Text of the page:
This is often done by the mother or relatives of a baby to produce baby food capable of being consumed by the child during the weaning process. The chewed food in the form of a bolus is transferred from the mouth of one individual to another, either directly mouth-to-mouth, via utensils, hands, or is further cooked or processed prior to feeding. Many modern societies have strong aversions toward premastication, which have been compared to the aversion towards breastfeeding found in those societies during previous generations.
“Strong aversions”? You aren’t kidding, Wiki. “Modern society” was very vocal about being straight up grossed out. Straight up and mean.
Clearly these women are nuts, right? Surely, this is not how “normal” mothers care for their “normal” children. The internet had a good laugh, dismissed these ladies, and moved on to more important things, like guessing who was next to be booted off of Dancing with the Stars.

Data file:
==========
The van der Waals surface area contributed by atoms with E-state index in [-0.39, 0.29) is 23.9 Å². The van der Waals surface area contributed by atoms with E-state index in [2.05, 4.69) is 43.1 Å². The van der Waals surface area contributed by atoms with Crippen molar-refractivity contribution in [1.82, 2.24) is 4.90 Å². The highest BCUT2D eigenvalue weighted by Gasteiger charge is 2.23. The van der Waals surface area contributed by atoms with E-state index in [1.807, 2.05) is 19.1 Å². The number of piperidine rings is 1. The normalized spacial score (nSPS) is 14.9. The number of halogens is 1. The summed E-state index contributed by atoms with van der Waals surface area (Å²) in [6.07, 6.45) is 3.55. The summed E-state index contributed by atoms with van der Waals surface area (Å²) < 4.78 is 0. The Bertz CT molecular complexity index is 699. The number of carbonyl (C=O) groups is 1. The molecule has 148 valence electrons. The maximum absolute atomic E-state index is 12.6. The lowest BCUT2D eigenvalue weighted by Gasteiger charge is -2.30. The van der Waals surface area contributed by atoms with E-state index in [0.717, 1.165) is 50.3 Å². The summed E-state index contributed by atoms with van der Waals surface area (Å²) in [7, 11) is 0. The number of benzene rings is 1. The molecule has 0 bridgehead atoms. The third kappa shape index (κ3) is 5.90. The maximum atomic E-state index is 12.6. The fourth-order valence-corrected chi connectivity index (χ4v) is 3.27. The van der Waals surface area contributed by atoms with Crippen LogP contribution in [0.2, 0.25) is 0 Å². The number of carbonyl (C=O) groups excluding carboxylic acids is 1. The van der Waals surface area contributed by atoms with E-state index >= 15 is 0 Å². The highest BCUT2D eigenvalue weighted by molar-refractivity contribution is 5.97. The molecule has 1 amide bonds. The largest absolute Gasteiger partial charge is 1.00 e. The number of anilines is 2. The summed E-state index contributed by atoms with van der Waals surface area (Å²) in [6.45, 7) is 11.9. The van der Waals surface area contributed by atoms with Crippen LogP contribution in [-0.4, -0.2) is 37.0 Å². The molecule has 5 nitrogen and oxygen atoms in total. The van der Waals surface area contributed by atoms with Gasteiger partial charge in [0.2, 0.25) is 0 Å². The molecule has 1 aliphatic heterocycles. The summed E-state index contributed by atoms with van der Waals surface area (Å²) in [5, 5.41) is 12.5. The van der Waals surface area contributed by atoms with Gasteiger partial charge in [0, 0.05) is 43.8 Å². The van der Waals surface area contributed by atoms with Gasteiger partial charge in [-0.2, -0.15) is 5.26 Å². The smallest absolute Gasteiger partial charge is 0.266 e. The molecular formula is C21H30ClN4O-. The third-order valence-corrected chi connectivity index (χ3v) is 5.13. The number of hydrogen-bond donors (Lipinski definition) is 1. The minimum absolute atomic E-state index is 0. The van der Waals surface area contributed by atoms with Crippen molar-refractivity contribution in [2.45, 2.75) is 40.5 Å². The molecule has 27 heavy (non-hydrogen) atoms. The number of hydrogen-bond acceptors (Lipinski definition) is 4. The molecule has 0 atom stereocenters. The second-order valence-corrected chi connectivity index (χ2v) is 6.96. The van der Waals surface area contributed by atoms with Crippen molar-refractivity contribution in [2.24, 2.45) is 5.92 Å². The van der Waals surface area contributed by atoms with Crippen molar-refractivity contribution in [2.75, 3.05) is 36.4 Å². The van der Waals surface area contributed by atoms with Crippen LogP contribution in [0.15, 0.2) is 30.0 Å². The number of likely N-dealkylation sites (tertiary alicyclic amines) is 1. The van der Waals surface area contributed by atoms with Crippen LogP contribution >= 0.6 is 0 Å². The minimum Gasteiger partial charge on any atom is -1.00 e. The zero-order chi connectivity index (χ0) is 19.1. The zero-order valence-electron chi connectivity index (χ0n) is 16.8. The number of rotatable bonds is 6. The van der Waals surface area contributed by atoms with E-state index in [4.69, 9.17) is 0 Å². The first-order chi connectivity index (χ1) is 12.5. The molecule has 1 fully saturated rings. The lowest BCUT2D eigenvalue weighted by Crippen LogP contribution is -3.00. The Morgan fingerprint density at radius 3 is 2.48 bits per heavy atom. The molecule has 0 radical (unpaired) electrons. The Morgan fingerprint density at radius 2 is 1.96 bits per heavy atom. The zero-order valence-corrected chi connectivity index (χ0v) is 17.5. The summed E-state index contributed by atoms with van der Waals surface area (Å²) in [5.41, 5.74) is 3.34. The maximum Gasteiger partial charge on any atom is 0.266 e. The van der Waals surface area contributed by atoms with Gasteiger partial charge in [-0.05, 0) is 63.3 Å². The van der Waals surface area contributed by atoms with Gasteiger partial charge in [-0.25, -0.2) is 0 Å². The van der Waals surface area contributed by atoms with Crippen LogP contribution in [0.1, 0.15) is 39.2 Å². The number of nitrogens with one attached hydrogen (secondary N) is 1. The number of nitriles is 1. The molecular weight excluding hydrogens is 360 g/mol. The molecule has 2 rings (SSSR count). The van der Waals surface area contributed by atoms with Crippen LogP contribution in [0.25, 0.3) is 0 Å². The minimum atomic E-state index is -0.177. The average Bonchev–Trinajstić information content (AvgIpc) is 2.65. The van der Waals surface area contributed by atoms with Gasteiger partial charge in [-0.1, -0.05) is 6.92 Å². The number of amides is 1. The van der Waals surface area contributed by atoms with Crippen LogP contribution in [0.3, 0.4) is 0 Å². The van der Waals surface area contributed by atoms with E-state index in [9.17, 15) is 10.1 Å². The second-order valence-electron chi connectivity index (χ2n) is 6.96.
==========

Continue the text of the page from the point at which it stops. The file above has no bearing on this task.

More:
Then, this week, TIME went and did it, bearing the headline “Are You Mom Enough? Why attachment parenting drives some mothers to extremes — and how Dr. Bill Sears became their guru.” The cover features a picture of 26-year-old mother Jamie Lynne Grumet, standing next to a chair. On that chair stands her nearly 4-year-old son, Aram, latched on to Jamie’s exposed breast, nursing. Both Jamie (who was breastfed by her own mother until the age of six) and Aram are looking sideways directly into the camera.
The internet exploded. A bare-breasted woman! A child, fully two-thirds her size, using that breast! Now the nuts are taking over mainstream media!
Again, the opposition to the idea of breastfeeding an older child was much more vocal (or, in some cases, much more interesting to feature in commentaries on the subject) than the support. Cries of, at the very best, “weird” or “gross” to, disturbingly frequently, “child abuse”.
I’ll admit, I was as surprised as the next girl by the TIME cover photo, which was very clearly not intended to present a beautiful image of a loving act but to titillate and sell magazines. Shock and outrage equal dollars. Always.